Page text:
Tag Archives: Mission

Driscoll’s Reformission

20 Dec

I’ve just finished reading Radical Reformission by Mark Driscoll. It’s good. In fact, it’s so good that I’ve bought myself a copy. Among other things, it addresses Churches who are plodding along comfortably as they are with few signs of biblical, effective communication of the gospel with lost souls around them; it also speaks volumes to those who dilute the gospel to make it more attractive. I can’t say I agree with everything Driscoll says, but the overall sentiment is powerful. He writes

Reformission is ultimately about being like Jesus, through his empowering grace. One of the underlying keys to reformission is knowing that neither the freedom of Christ nor our freedom in Christ is intended to permit us to dance as close to sin as possible without crossing the line. But both are intended to dance as close to sinners as possible by crossing the lines that unnecessarily separate the people that God has found from those he is still seeking.

It’s all about how we engage with the lost and share Christ with them in a way that is both bibilically uncompromising and culturally accessible.

Reformission evangelism understands that the transformed lives of people in the church are both the greatest argument for, and the greatest explanation of, the gospel…

Reformission insists that evangelism is more about a lifestyle for all of God’s people… and that the gospel is made clearest by the honest words and open lives of those who have been transformed by grace.

Driscoll is big on lifestyle and culture, but won’t budge on the need to proclaim Christ as he is revealed in scripture. He often generalises and can be quite vicious in his attack on sub-standard Churches which can sometimes get in the way of an otherwise very helpful book. Also, I do wonder if sometimes his desire to be ‘in the world’ can give the appearance of losing some lifestyle distinctives, although he reminds us that we do need to understand our culture if we are to be effective at sharing the gospel in it. Taken with a pinch of salt and a careful mind, I commend this book to your reading lists. You can get a copy here.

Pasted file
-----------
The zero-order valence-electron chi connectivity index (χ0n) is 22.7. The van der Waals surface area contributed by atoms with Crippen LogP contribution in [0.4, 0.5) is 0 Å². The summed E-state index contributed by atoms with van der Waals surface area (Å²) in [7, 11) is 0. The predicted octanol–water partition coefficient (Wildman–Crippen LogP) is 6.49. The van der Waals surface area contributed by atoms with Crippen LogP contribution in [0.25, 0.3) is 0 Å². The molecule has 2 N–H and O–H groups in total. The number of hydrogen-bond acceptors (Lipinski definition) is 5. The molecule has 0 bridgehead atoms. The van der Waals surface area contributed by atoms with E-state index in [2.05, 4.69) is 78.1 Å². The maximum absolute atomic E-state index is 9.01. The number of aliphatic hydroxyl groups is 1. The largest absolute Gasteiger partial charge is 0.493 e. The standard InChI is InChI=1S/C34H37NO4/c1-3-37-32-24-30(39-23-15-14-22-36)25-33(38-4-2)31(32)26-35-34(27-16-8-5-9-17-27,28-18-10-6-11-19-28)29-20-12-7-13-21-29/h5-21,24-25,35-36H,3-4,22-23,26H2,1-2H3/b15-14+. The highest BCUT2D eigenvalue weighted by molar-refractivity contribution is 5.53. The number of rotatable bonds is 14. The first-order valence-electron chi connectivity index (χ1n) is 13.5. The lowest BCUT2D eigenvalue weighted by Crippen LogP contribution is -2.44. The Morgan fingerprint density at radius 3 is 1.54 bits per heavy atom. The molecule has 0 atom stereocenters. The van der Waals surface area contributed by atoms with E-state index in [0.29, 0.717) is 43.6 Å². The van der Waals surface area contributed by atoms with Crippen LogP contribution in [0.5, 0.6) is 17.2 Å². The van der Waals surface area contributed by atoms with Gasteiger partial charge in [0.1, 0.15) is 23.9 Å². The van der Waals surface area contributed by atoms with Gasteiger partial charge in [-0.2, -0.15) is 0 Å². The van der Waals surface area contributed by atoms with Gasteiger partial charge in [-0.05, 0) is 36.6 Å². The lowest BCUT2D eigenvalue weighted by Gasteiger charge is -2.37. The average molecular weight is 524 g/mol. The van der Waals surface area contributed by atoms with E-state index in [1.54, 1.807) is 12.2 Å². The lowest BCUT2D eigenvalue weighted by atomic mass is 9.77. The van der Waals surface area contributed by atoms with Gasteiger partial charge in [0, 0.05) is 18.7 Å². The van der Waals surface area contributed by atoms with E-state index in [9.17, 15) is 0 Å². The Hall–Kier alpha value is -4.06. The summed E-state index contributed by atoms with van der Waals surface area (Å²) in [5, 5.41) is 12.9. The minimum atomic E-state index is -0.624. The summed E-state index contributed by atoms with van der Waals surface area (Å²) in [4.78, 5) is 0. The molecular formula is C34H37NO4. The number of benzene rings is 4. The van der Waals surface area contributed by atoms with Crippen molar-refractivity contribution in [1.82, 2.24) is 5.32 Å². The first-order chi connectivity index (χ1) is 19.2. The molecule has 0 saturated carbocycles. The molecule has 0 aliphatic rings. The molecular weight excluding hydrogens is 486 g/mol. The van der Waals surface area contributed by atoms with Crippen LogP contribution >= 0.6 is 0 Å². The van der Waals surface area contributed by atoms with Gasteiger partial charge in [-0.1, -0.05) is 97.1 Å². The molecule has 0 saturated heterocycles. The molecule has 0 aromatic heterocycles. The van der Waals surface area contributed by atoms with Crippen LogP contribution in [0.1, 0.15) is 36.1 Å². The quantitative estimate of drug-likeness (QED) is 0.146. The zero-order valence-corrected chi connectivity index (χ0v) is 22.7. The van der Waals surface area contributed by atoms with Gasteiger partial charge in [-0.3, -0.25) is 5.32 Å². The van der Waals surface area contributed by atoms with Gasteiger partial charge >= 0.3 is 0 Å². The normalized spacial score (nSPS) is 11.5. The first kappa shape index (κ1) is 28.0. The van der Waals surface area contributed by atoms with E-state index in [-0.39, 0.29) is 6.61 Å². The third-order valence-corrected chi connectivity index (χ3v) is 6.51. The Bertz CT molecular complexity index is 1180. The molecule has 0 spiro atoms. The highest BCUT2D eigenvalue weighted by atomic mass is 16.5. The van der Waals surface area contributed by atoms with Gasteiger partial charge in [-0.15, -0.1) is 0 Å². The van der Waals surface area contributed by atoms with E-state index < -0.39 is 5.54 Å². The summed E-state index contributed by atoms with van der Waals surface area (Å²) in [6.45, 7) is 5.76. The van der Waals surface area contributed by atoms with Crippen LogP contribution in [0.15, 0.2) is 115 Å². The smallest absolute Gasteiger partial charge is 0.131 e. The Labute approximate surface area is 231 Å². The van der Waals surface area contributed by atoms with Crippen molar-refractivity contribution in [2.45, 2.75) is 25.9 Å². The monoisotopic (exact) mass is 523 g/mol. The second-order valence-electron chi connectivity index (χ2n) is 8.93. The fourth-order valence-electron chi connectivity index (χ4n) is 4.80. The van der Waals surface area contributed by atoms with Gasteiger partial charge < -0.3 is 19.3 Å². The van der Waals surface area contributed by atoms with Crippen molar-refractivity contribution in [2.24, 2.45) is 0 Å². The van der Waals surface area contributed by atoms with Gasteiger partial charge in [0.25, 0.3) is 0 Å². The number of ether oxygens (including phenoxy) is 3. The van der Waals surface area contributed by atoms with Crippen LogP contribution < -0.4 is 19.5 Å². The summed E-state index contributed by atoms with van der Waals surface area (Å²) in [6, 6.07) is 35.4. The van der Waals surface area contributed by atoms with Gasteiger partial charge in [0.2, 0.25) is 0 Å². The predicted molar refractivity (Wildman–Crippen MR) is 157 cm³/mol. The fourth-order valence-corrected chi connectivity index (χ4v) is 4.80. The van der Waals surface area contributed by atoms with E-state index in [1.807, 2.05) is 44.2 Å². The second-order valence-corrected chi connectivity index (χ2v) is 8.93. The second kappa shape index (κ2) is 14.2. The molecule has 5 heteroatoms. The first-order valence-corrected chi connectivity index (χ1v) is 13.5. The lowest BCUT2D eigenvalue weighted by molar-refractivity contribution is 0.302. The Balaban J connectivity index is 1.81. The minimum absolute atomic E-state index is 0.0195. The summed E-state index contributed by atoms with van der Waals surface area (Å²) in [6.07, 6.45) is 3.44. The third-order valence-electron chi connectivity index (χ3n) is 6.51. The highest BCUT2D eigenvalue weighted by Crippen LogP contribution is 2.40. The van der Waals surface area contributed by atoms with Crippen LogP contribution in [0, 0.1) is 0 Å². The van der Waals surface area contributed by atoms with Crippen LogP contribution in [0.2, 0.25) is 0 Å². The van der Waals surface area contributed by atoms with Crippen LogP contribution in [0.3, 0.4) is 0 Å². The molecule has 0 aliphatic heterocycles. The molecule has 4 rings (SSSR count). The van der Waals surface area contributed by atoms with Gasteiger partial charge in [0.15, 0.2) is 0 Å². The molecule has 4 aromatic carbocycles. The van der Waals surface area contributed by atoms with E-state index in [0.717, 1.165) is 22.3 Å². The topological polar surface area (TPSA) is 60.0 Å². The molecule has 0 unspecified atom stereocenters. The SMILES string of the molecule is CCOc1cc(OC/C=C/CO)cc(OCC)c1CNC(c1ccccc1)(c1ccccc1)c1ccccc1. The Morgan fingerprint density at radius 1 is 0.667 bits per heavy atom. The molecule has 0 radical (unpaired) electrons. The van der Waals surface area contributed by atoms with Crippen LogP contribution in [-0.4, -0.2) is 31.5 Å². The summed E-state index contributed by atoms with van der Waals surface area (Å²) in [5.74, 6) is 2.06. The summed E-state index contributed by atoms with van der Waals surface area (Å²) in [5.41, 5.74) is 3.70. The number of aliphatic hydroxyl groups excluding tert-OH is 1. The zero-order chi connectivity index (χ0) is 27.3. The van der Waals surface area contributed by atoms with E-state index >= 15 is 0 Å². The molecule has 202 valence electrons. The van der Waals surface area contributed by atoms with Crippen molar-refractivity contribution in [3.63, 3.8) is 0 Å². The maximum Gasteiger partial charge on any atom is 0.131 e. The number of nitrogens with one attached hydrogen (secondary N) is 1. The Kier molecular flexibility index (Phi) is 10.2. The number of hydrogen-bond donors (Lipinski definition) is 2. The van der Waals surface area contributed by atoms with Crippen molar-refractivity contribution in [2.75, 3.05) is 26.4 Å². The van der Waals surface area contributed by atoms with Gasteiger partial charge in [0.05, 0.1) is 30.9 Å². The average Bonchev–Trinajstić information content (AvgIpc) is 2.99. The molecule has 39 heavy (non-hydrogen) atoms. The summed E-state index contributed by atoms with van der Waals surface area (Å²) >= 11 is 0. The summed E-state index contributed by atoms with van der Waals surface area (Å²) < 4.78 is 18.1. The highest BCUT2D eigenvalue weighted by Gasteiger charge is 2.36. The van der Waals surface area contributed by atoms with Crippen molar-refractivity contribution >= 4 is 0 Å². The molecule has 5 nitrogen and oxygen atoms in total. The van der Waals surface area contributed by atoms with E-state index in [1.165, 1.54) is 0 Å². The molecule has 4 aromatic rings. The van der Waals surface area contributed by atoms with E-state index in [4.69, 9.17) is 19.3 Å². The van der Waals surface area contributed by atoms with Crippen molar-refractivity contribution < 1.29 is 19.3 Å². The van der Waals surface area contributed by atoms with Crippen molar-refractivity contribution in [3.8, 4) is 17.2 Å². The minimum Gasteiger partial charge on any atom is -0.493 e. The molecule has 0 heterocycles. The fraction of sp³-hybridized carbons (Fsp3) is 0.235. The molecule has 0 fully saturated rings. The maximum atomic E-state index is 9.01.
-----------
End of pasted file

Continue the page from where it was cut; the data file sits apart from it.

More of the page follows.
Strategic Righteousness and a Heart for the Nations

10 Sep

I’ve just been away at UCCF’s Forum Conference for Christian Union Leaders. John Piper opened up the book of Ruth in a way which was both biblically faithful and culturally relevant.

Ruth is a book about the providence of God for his people in the darkest of times, so that they will not lose hope.

I was particularly struck by his handling of the plan hatched by Naomi and Ruth to secure Boaz as kinsman-redeemer. Under God’s sovereignty, we are called to plan to do whatver we see as the right, wise, God-honouring thing while accepting that as still sinful creatures, our wills are not yet perfectly aligned with God’s will. God works through our feeble human effors to accomplish his great purpose of glorifying himself, for the joy of all peoples through Christ.


Also, in response to those who say that in the OT God is only interested in the Jews, note that he took a gentile Moabite woman and encorporated her in the the line of Christ Ruth 4:13-22. Christ, God made man, came from the nations for the nations, so that no-one can boast.